TALLINN - The 10th anniversary of the Estonia ferry catastrophe 's the worst in European peacetime history 's was marked at the beginning of the week by concerts, memorial services and the opening of a new commemorative monument.
The monument was unveiled on Sept. 28 on one of the islands of the Turku archipelago in southwestern Finland, where rescue teams transported survivors of the ferry disaster 10 years ago.
As the week's events demonstrated, the tragedy, which took the lives of 852 people, continues to haunt the 137 survivors and relatives of those killed and to anger those still seeking justice. Last week, seven years after completion of the official investigation report, a group of Swedish MPs demanded a new one.
"We are not satisfied by the fact that the circumstances of the sinking are still unclear. It is unacceptable that more than half a thousand citizens can die without anybody being taken to justice 's anybody 's even for the smallest mistake," Swedish MP Lars Angstrom told the Svenska Dagbladet newspaper.
The ro-ro passenger ferry MS Estonia sank in international waters on her way from Tallinn to Stockholm at about 1 a.m. on Sept. 28 in 1994. Eyewitness accounts attest to the suddenness of the sinking. The large vessel rolled onto its side in a matter of seconds, forcing passengers to form human chains that pulled people into the freezing night air.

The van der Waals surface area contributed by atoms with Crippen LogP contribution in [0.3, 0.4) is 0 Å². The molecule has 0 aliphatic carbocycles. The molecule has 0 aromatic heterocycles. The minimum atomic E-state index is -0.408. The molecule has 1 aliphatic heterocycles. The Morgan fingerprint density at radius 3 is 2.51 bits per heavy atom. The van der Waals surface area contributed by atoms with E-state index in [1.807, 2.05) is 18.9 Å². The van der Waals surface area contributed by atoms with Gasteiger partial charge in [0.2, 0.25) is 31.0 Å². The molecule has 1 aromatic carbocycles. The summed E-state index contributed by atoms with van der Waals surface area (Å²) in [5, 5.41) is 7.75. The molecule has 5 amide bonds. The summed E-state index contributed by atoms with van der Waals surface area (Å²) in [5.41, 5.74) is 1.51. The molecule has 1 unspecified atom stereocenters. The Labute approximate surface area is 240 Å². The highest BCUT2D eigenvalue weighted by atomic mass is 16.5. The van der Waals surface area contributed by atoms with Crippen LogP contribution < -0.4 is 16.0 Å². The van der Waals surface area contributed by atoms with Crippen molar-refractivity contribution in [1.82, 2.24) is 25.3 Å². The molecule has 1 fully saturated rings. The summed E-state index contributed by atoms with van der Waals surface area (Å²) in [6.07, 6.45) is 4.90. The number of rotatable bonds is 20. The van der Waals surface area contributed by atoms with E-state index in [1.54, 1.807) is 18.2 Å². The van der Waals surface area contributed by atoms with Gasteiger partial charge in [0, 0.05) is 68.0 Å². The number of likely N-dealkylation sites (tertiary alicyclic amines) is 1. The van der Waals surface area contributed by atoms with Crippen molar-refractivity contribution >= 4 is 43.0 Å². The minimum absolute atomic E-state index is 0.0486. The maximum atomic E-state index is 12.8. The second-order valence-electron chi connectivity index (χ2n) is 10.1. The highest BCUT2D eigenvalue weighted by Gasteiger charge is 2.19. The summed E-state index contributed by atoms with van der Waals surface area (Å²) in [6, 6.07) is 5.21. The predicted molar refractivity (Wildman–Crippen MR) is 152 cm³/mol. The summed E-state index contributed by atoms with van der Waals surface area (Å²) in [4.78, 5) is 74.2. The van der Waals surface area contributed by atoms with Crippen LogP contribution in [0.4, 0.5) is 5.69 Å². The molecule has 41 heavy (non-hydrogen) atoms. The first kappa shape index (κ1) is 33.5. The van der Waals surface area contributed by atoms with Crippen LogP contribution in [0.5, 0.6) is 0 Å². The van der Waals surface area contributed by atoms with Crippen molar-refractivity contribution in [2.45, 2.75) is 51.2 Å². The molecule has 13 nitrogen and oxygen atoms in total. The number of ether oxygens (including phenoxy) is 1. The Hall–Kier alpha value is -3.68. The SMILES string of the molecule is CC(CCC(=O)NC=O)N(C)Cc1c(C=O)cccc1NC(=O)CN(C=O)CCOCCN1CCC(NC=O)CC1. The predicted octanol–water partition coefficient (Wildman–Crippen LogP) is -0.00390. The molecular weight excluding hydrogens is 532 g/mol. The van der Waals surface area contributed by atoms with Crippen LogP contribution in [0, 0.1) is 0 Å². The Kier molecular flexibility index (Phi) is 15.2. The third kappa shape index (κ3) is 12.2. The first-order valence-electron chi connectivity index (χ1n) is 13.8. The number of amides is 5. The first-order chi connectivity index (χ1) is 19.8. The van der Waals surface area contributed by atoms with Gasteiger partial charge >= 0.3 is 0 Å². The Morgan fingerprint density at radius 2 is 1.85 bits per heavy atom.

In a country as small as Estonia, the tragedy's consequences had an enormous effect. The event marked the single largest loss of life for the nation since the Soviet-era deportations.
Although a number of conspiracy theories 's from a terrorist attack to a Russian submarine collision 's emerged in the aftermath, the main version of the tragedy points to a mechanical failure in the ship's bow ramp and bow visor.
The Estonia tragedy led to stricter life safety measures on ships of a similar type.
The ferry, formerly owned by Finnish operators, was built in Germany in 1980. The ship's building company formed a group of German experts to carry out an investigation of the tragedy. The experts concluded that, due to reckless operation and inspections, the vessel was not ready for the open sea on the evening of her last voyage.
Furthermore, the ship's bow visor and bow ramp were not watertight, causing a leak that allowed a tremendous amount of water into the ship's hull. As a result, the ship heeled heavily in the stormy sea and within one hour turned upside down.
The experts assume that the crew tried to prevent the ultimate tragedy by reducing speed and attempting to secure the bow ramp and the bow visor.
A court dispute between the organization of survivors and relatives of the perished Estonia passengers, the Jos L. Meyer shipyard, and the Veritas certification bureau was initiated in France in 1996 and continues to this day.